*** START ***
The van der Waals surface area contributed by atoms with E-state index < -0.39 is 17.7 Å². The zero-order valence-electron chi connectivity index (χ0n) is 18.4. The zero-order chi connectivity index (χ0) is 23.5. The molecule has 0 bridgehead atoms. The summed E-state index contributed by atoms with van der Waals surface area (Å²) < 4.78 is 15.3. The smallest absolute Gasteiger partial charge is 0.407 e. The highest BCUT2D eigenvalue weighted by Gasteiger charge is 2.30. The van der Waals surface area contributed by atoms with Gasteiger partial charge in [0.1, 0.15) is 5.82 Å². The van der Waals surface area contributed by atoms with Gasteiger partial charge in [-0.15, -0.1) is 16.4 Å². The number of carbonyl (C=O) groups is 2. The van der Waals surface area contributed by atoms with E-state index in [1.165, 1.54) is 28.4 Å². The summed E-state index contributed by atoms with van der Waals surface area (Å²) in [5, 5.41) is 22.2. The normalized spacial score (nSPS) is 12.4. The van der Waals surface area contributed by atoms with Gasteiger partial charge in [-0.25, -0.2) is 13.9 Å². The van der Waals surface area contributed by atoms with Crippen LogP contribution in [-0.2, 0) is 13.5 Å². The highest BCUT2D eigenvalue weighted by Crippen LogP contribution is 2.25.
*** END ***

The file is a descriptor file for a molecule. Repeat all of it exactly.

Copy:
The van der Waals surface area contributed by atoms with E-state index < -0.39 is 17.7 Å². The zero-order valence-electron chi connectivity index (χ0n) is 18.4. The zero-order chi connectivity index (χ0) is 23.5. The molecule has 0 bridgehead atoms. The summed E-state index contributed by atoms with van der Waals surface area (Å²) < 4.78 is 15.3. The smallest absolute Gasteiger partial charge is 0.407 e. The highest BCUT2D eigenvalue weighted by Gasteiger charge is 2.30. The van der Waals surface area contributed by atoms with Gasteiger partial charge in [0.1, 0.15) is 5.82 Å². The van der Waals surface area contributed by atoms with Gasteiger partial charge in [-0.15, -0.1) is 16.4 Å². The number of carbonyl (C=O) groups is 2. The van der Waals surface area contributed by atoms with E-state index in [1.165, 1.54) is 28.4 Å². The summed E-state index contributed by atoms with van der Waals surface area (Å²) in [5, 5.41) is 22.2. The normalized spacial score (nSPS) is 12.4. The van der Waals surface area contributed by atoms with Gasteiger partial charge in [-0.25, -0.2) is 13.9 Å². The van der Waals surface area contributed by atoms with Crippen LogP contribution in [-0.2, 0) is 13.5 Å². The highest BCUT2D eigenvalue weighted by Crippen LogP contribution is 2.25.